Spain 1 Peseta banknote 1940 Columbus ship Santa Maria

Spain Banknotes 1 Peseta banknote 1940 Columbus ship Santa Maria
Spain money currency 1 Peseta banknote 1940

Spain Banknotes 1 Peseta banknote 1940 Columbus ship Santa Maria
Bank of Spain - Banco de España

Obverse: Columbus ship Santa Maria at center and Coat of arms of Spain at right.
Printer: Rieusset, S.A., de Barcelona.
Size: 99 x 49 mm. Circulation: 95,000,000 notes. In circulation from 18 April 1941.

Spain Banknotes - Spain Paper Money
1940 Second Issue

1 Peseta, Hernan Cortes    1 Peseta, Columbus ship    5 Pesetas    500 Pesetas    
1000 Pesetas

Columbus ship Santa Maria
La Santa María de la Inmaculada Concepción (Spanish for The Holy Mary of the Immaculate Conception), or La Santa María, was the largest of the three ships used by Christopher Columbus in his first voyage. Her master and owner was Juan de la Cosa.
   The Santa María was built in Pontevedra, Galicia, in Spain's north-west region. The Santa María was probably a medium-sized nau (carrack), about 58 ft (17.7 m) long on deck, and according to Juan Escalante de Mendoza in 1575, the Santa Maria was "very little larger than 100 toneladas" (about 100 tons, or tuns) burthen, or burden, and was used as the flagship for the expedition. The Santa María had a single deck and three masts.
   The other ships of the Columbus expedition were the smaller caravel-type ships Santa Clara, remembered as La Niña ("The Girl"), and La Pinta ("The Painted"). All these ships were second-hand (if not third- or more) and were not intended for exploration. The Niña, Pinta, and the Santa María were modest-sized merchant vessels comparable in size to a modern cruising yacht. The exact measurements of length and width of the three ships have not survived, but good estimates of their burden capacity can be judged from contemporary anecdotes written down by one or more of Columbus' crew members, and contemporary Spanish and Portuguese shipwrecks from the late 15th and early 16th centuries which are comparable in size to that of the Santa Maria. These include the ballast piles and keel lengths of the Molasses Reef Wreck and Highborn Cay Wreck in the Bahamas. Both were caravel vessels 19 m (62 ft) in length overall, 12.6 m (41 ft) keel length and 5 to 5.7 m (16 to 19 ft) in width, and rated between 100 and 150 tons burden. The Santa María, being Columbus' largest ship, was only about this size, and the Niña and Pinta were smaller, at only 50 to 75 tons burden and perhaps 15 to 18 meters (50 to 60 feet) on deck (updated dimensional estimates are discussed below in the section entitled Replicas).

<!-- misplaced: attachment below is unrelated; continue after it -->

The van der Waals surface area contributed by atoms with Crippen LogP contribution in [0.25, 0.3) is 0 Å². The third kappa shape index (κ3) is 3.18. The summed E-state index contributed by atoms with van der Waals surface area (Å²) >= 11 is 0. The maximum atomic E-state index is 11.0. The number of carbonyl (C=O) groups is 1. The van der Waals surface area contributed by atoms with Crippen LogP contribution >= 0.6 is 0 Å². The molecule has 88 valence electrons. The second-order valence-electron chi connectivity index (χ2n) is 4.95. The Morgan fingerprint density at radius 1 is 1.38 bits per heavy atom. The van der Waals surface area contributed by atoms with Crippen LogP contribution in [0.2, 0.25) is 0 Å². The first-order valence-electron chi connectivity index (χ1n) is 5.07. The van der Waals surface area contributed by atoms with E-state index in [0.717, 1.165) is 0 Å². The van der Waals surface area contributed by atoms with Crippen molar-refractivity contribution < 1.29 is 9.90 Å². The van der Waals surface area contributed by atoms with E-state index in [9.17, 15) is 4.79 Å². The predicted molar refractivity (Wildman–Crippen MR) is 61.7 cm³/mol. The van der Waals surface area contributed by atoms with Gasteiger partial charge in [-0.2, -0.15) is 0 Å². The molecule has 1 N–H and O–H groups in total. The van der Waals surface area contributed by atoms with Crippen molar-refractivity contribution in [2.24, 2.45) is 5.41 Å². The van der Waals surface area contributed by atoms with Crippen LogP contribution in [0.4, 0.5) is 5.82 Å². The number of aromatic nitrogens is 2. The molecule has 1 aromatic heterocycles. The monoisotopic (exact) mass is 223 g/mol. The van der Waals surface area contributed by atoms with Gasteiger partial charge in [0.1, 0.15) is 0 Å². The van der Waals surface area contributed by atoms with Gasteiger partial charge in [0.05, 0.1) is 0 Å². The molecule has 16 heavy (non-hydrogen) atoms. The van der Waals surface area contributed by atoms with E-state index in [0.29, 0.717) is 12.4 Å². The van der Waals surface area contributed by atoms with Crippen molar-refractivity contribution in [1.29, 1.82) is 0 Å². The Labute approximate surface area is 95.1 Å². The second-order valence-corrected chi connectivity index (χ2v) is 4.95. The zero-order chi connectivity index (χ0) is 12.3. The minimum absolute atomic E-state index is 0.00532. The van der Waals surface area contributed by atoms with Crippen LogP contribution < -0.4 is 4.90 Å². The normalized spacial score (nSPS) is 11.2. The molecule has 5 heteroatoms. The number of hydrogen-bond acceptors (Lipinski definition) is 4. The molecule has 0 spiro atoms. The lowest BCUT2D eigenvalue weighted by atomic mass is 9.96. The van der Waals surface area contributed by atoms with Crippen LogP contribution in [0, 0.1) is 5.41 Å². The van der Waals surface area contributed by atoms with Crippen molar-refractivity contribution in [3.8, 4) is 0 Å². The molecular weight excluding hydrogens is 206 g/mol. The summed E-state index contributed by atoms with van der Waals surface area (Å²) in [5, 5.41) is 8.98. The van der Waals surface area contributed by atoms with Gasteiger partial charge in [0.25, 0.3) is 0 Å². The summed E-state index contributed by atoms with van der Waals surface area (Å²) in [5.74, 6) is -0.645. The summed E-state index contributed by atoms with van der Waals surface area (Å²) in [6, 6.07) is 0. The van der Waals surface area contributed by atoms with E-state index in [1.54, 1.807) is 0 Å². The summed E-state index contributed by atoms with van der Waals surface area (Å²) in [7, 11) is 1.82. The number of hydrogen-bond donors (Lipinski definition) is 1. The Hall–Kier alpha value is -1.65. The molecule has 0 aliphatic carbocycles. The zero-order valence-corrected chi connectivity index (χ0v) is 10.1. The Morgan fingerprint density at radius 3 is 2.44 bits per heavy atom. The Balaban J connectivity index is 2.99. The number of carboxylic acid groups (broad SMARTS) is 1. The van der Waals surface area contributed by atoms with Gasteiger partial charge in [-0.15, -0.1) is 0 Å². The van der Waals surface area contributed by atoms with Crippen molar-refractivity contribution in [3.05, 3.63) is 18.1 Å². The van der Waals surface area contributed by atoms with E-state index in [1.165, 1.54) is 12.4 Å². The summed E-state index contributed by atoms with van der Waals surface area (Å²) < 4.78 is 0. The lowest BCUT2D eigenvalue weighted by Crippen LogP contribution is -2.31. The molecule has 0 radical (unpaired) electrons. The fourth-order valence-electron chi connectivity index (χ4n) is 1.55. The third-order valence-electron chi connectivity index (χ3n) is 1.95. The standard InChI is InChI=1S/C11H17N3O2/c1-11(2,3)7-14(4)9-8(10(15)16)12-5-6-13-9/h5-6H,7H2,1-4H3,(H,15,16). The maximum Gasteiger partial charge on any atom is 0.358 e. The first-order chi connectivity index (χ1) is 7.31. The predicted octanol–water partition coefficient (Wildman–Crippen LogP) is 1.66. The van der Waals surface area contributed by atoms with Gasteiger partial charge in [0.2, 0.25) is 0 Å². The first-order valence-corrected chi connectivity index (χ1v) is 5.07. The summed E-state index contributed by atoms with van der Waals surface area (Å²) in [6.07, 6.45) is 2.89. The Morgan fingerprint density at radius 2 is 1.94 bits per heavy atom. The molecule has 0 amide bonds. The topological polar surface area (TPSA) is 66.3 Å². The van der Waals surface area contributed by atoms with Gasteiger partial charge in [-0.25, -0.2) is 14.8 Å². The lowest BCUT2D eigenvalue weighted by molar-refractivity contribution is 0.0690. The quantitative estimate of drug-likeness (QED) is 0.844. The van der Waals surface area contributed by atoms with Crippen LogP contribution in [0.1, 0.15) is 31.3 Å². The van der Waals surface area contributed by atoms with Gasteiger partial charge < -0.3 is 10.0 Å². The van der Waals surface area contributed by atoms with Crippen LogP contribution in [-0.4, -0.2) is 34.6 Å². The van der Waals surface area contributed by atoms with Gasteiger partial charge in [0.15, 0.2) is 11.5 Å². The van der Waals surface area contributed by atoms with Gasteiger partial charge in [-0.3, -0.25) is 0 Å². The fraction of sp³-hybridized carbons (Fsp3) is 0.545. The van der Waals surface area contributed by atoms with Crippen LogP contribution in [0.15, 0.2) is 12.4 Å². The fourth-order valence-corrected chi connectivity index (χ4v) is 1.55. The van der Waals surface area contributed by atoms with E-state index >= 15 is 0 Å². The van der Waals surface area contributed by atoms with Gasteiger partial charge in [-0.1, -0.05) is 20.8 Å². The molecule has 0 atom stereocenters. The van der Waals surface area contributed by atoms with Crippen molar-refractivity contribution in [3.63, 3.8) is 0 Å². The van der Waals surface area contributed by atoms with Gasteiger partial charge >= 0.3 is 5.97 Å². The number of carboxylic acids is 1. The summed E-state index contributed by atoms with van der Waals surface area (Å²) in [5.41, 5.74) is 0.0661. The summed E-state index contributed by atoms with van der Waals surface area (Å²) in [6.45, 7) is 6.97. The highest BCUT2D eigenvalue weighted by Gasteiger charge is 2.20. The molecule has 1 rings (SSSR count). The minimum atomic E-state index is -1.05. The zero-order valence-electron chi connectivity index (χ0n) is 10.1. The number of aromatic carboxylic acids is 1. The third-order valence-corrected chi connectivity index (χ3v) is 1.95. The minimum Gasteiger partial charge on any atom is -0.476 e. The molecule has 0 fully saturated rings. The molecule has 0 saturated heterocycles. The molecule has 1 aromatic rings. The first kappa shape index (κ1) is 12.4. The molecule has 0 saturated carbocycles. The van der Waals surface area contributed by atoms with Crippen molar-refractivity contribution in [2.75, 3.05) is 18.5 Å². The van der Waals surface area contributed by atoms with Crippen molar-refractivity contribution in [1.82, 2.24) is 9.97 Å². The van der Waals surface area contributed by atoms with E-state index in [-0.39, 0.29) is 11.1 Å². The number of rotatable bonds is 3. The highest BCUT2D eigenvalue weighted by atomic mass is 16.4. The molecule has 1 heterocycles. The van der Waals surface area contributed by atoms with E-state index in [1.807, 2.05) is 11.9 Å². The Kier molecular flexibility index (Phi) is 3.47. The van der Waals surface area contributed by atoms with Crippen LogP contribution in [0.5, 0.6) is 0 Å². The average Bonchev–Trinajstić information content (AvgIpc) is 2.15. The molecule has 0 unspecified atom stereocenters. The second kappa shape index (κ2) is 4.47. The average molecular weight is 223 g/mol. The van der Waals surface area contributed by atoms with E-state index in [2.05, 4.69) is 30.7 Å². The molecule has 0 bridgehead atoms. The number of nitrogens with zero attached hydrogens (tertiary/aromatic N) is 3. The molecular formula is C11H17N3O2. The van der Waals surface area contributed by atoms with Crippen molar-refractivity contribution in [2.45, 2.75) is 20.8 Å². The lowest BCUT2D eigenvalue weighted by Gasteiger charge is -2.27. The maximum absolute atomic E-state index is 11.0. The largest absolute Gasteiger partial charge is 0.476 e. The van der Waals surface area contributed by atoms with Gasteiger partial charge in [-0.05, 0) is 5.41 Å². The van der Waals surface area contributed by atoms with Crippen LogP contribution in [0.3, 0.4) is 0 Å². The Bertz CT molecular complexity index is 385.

A Spanish vessel in those days was given an official religious name, but was generally known by a nickname, oftentimes a feminine form of either her master's patronymic, or of her home port. Bartolomé de Las Casas, a priest and historian who extensively chronicled Columbus' expeditions, never used the name Santa María in his writings, and instead called the ship La Capitana ("flagship") or La Nao. Indeed, Columbus himself, in his detailed logs, only called it La Capitana. Some claim that the ship was known to her sailors as Marigalante ("Gallant Maria"), but that nickname was in fact given to the Santa María‍ '​s namesake replacement, used on Columbus's second voyage.
Santa María's anchor on display at Musée du Panthéon National Haïtien
With three masts, she was the slowest of Columbus' vessels but performed well in the Atlantic crossing. Then on the return trip, on 24 December (1492), not having slept for two days, Columbus decided at 11:00 p.m. to lie down to sleep. The night being calm, the steersman also decided to sleep, leaving only a cabin boy to steer the ship, a practice which the admiral had always strictly forbidden. With the boy at the helm, the currents carried the ship onto a sandbank, running her aground off the present-day site of Cap-Haïtien, Haiti. It sank the next day. Realizing that the ship was beyond repair, Columbus ordered his men to strip the timbers from the ship. The timbers were later used to build a fort which Columbus called La Navidad (Christmas) because the wreck occurred on Christmas Day, north from the modern town of Limonade.
   The anchor of the Santa María now rests in the Musée du Panthéon National Haïtien (MUPANAH), in Port-au-Prince, Haiti.
   On 13 May 2014, underwater archaeological explorer Barry Clifford announced that his team may have found the wreck of the Santa María. In the following October UNESCO's expert team published their final report, concluding that the wreck could not be Columbus's vessel. Fastenings used in the hull, and possible copper sheathing dated it to the 17th or even 18th century.